Here’s a little peek into American politics. At present a huge amount of attention is being paid to the mythical “Black Vote,” which is often discussed as if it were some kind of object, a prize to be gifted to the deserving candidate.
As you can see in this exchange between Dr. Cornel West and Bakari Sellers, however, there is no monolithic African American position on who will make the best Democratic nominee. Like the fabled African American community– increasingly an “imagined community,” to borrow a phrase from Benedict Anderson– the “Black Vote” is in reality plural and contradictory.
West comes from a political tradition that overlaps with but is distinct from Sellers’s. It is more rooted in the folk, it is socialist, and it is spiritual. These qualities are expressed at the level of personal style. Note, for example, West’s diction and elocution. He is a dynamic speaker who pulls from the vocabulary of freedom struggles and the Black church.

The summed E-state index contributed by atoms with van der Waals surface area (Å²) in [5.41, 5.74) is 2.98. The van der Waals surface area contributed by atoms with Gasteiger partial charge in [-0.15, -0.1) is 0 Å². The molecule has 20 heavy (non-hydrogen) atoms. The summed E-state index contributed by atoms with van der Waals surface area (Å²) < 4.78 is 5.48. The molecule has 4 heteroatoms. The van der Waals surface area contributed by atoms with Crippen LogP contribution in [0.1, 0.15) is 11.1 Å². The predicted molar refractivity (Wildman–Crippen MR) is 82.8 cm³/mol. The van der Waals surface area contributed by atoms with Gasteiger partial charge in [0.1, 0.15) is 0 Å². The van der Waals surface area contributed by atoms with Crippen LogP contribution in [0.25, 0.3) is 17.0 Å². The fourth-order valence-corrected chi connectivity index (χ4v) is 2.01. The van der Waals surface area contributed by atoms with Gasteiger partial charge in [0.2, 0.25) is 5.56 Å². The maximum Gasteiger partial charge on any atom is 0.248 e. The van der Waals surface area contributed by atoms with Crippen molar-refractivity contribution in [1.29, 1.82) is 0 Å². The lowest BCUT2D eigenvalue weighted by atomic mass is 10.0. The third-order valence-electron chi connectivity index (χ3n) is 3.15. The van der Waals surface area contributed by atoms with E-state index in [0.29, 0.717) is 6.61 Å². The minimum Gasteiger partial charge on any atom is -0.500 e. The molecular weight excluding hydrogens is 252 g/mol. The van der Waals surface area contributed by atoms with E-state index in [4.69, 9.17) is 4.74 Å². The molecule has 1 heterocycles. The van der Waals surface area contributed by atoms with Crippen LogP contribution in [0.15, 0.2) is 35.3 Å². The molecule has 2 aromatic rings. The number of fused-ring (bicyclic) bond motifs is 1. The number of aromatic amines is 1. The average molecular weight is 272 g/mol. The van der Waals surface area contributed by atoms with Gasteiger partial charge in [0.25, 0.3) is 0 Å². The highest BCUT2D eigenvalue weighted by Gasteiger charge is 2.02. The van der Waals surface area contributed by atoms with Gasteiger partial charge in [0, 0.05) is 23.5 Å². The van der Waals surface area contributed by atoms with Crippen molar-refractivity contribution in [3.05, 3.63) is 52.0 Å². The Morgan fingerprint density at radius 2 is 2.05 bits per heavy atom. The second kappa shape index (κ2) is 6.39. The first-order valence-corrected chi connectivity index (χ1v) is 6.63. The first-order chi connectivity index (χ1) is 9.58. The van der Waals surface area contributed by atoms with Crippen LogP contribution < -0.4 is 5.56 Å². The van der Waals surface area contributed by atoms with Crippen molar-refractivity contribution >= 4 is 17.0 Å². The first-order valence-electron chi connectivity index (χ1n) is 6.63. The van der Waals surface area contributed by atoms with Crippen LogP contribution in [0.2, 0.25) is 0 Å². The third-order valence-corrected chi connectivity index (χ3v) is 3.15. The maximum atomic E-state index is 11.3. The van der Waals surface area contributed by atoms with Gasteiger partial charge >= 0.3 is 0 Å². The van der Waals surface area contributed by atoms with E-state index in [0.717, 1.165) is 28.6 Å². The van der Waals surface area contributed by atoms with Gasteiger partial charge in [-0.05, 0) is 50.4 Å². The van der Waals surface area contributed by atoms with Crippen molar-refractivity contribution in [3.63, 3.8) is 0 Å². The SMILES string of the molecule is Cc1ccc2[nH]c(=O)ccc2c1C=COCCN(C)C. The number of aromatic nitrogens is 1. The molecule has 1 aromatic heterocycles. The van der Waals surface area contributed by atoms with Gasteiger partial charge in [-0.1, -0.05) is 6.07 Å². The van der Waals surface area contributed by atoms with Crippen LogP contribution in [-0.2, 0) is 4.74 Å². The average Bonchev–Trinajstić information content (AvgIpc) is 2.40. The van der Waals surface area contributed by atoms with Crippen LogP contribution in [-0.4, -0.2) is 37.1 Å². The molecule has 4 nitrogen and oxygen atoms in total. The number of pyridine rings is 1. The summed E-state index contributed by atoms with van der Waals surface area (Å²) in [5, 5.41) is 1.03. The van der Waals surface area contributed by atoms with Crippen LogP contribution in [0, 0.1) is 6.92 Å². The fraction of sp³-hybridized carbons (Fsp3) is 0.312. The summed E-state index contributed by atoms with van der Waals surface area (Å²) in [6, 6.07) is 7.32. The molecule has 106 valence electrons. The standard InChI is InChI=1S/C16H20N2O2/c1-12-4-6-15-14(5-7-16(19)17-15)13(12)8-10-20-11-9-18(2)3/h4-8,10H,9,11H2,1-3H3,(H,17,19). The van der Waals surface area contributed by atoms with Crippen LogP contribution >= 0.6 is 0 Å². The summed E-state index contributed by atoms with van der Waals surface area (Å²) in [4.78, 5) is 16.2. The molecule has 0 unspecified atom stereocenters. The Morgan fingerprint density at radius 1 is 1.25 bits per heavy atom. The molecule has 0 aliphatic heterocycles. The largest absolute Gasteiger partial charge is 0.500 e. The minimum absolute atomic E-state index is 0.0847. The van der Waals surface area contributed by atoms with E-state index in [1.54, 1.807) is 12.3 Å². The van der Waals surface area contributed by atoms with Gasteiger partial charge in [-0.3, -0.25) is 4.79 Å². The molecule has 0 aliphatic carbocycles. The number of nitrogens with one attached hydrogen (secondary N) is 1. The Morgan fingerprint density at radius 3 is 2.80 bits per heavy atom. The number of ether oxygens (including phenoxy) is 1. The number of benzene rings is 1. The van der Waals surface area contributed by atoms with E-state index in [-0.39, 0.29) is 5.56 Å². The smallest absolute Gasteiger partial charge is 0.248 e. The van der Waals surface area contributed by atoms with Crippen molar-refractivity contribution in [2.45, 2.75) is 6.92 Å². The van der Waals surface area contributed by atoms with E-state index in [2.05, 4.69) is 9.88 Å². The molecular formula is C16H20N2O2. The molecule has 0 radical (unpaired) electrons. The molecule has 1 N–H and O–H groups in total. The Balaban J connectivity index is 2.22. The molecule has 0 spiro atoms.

Sellers’s style, like his politics, is clearly less folksy. His speech bears no discernible trace of a southern accent and his vocabulary seems drawn for the most part from academia and public policy dicsourse. His is the perspective of the next generation of the African American political elite, one perfectly at ease with what we might as well call the Establishment.
Though from different cohorts, both men share a middle-class background. They are both well educated and linked to the Black struggle for civil rights, though Sellers’ connection is probably most notable via his father, Cleveland, who as a leader of SNCC was involved in the Orangeburg Massacre. The difference between them emerges most clearly in their understanding of capitalism and class. In West’s language, it is the difference between the political visions of “the gravy train” versus “the freedom train.”